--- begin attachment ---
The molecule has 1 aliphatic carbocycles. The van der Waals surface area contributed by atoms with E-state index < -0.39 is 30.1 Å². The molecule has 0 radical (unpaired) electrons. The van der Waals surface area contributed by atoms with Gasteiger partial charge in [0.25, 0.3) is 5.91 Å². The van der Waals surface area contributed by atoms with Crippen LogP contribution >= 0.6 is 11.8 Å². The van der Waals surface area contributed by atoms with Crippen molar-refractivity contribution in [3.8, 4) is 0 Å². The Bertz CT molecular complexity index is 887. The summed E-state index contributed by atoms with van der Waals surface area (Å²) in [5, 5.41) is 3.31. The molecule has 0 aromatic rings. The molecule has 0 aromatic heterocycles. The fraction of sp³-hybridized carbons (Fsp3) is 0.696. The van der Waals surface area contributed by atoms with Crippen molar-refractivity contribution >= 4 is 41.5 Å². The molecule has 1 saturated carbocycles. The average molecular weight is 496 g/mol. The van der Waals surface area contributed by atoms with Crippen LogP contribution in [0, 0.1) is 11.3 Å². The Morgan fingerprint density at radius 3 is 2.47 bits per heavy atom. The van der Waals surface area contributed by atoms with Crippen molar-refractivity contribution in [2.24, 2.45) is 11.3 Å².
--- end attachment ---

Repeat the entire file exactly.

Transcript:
The molecule has 1 aliphatic carbocycles. The van der Waals surface area contributed by atoms with E-state index < -0.39 is 30.1 Å². The molecule has 0 radical (unpaired) electrons. The van der Waals surface area contributed by atoms with Gasteiger partial charge in [0.25, 0.3) is 5.91 Å². The van der Waals surface area contributed by atoms with Crippen LogP contribution >= 0.6 is 11.8 Å². The van der Waals surface area contributed by atoms with Crippen molar-refractivity contribution in [3.8, 4) is 0 Å². The Bertz CT molecular complexity index is 887. The summed E-state index contributed by atoms with van der Waals surface area (Å²) in [5, 5.41) is 3.31. The molecule has 0 aromatic rings. The molecule has 0 aromatic heterocycles. The fraction of sp³-hybridized carbons (Fsp3) is 0.696. The van der Waals surface area contributed by atoms with Crippen molar-refractivity contribution >= 4 is 41.5 Å². The molecule has 1 saturated carbocycles. The average molecular weight is 496 g/mol. The van der Waals surface area contributed by atoms with Crippen LogP contribution in [0, 0.1) is 11.3 Å². The Morgan fingerprint density at radius 3 is 2.47 bits per heavy atom. The van der Waals surface area contributed by atoms with Crippen molar-refractivity contribution in [2.24, 2.45) is 11.3 Å².